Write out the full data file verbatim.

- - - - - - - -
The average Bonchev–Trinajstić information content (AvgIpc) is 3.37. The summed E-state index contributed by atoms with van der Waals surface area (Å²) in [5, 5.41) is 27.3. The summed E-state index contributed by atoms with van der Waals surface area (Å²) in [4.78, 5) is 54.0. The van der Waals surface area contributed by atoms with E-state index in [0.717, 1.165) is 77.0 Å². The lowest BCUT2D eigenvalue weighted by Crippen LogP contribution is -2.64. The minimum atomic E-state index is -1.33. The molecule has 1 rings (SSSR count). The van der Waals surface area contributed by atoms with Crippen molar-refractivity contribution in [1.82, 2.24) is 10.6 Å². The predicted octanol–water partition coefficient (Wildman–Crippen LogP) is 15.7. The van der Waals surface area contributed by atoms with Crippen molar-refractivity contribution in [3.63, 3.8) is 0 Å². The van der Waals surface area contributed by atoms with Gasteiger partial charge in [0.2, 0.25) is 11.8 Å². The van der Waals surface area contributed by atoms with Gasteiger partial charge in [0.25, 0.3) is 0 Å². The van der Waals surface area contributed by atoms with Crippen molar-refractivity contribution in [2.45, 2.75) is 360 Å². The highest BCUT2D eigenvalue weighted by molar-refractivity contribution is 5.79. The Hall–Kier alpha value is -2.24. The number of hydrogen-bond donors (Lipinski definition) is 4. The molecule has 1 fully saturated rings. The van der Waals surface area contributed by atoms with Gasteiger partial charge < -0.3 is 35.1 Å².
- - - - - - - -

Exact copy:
The average Bonchev–Trinajstić information content (AvgIpc) is 3.37. The summed E-state index contributed by atoms with van der Waals surface area (Å²) in [5, 5.41) is 27.3. The summed E-state index contributed by atoms with van der Waals surface area (Å²) in [4.78, 5) is 54.0. The van der Waals surface area contributed by atoms with E-state index in [0.717, 1.165) is 77.0 Å². The lowest BCUT2D eigenvalue weighted by Crippen LogP contribution is -2.64. The minimum atomic E-state index is -1.33. The molecule has 1 rings (SSSR count). The van der Waals surface area contributed by atoms with Crippen molar-refractivity contribution in [1.82, 2.24) is 10.6 Å². The predicted octanol–water partition coefficient (Wildman–Crippen LogP) is 15.7. The van der Waals surface area contributed by atoms with Crippen molar-refractivity contribution in [3.63, 3.8) is 0 Å². The van der Waals surface area contributed by atoms with Gasteiger partial charge in [0.2, 0.25) is 11.8 Å². The van der Waals surface area contributed by atoms with Gasteiger partial charge in [0.25, 0.3) is 0 Å². The van der Waals surface area contributed by atoms with Crippen molar-refractivity contribution in [2.45, 2.75) is 360 Å². The highest BCUT2D eigenvalue weighted by molar-refractivity contribution is 5.79. The Hall–Kier alpha value is -2.24. The number of hydrogen-bond donors (Lipinski definition) is 4. The molecule has 1 fully saturated rings. The van der Waals surface area contributed by atoms with Gasteiger partial charge < -0.3 is 35.1 Å².